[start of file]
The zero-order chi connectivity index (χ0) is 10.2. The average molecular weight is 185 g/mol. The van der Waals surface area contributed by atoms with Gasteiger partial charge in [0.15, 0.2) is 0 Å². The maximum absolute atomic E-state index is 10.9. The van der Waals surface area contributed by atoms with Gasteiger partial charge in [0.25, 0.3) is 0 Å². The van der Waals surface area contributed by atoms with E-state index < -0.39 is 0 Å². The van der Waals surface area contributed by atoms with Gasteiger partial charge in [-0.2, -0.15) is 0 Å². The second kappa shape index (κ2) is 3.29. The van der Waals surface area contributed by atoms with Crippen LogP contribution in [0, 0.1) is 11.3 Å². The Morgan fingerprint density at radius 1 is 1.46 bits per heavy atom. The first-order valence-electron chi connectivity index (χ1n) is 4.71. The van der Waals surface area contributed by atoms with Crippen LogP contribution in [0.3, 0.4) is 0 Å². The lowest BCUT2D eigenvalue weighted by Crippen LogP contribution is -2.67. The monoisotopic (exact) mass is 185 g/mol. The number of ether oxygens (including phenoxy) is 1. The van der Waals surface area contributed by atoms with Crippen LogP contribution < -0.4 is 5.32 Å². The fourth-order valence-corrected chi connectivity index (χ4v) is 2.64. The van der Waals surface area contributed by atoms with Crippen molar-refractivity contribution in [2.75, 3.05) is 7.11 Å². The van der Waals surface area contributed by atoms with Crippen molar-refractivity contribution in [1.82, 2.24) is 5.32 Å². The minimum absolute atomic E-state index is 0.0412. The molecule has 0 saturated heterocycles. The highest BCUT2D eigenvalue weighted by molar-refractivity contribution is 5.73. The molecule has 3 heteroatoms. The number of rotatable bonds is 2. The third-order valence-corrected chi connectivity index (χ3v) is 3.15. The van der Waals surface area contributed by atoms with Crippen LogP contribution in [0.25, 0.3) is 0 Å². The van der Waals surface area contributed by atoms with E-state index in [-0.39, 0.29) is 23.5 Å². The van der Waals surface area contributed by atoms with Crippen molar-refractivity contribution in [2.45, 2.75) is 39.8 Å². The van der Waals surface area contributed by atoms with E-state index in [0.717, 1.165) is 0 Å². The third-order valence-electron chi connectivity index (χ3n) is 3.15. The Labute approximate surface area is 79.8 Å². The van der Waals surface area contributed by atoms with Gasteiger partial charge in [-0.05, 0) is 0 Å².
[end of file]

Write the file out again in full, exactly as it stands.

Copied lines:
The zero-order chi connectivity index (χ0) is 10.2. The average molecular weight is 185 g/mol. The van der Waals surface area contributed by atoms with Gasteiger partial charge in [0.15, 0.2) is 0 Å². The maximum absolute atomic E-state index is 10.9. The van der Waals surface area contributed by atoms with Gasteiger partial charge in [0.25, 0.3) is 0 Å². The van der Waals surface area contributed by atoms with E-state index < -0.39 is 0 Å². The van der Waals surface area contributed by atoms with Gasteiger partial charge in [-0.2, -0.15) is 0 Å². The second kappa shape index (κ2) is 3.29. The van der Waals surface area contributed by atoms with Crippen LogP contribution in [0, 0.1) is 11.3 Å². The Morgan fingerprint density at radius 1 is 1.46 bits per heavy atom. The first-order valence-electron chi connectivity index (χ1n) is 4.71. The van der Waals surface area contributed by atoms with Crippen LogP contribution in [0.3, 0.4) is 0 Å². The lowest BCUT2D eigenvalue weighted by Crippen LogP contribution is -2.67. The monoisotopic (exact) mass is 185 g/mol. The number of ether oxygens (including phenoxy) is 1. The van der Waals surface area contributed by atoms with Crippen LogP contribution < -0.4 is 5.32 Å². The fourth-order valence-corrected chi connectivity index (χ4v) is 2.64. The van der Waals surface area contributed by atoms with Crippen molar-refractivity contribution in [2.75, 3.05) is 7.11 Å². The van der Waals surface area contributed by atoms with Crippen molar-refractivity contribution in [1.82, 2.24) is 5.32 Å². The minimum absolute atomic E-state index is 0.0412. The molecule has 0 saturated heterocycles. The highest BCUT2D eigenvalue weighted by molar-refractivity contribution is 5.73. The molecule has 3 heteroatoms. The number of rotatable bonds is 2. The third-order valence-corrected chi connectivity index (χ3v) is 3.15. The van der Waals surface area contributed by atoms with Crippen LogP contribution in [0.25, 0.3) is 0 Å². The van der Waals surface area contributed by atoms with E-state index in [-0.39, 0.29) is 23.5 Å². The van der Waals surface area contributed by atoms with Crippen molar-refractivity contribution in [2.45, 2.75) is 39.8 Å². The van der Waals surface area contributed by atoms with E-state index in [0.717, 1.165) is 0 Å². The third-order valence-electron chi connectivity index (χ3n) is 3.15. The Labute approximate surface area is 79.8 Å². The van der Waals surface area contributed by atoms with Gasteiger partial charge in [-0.05, 0) is 0 Å².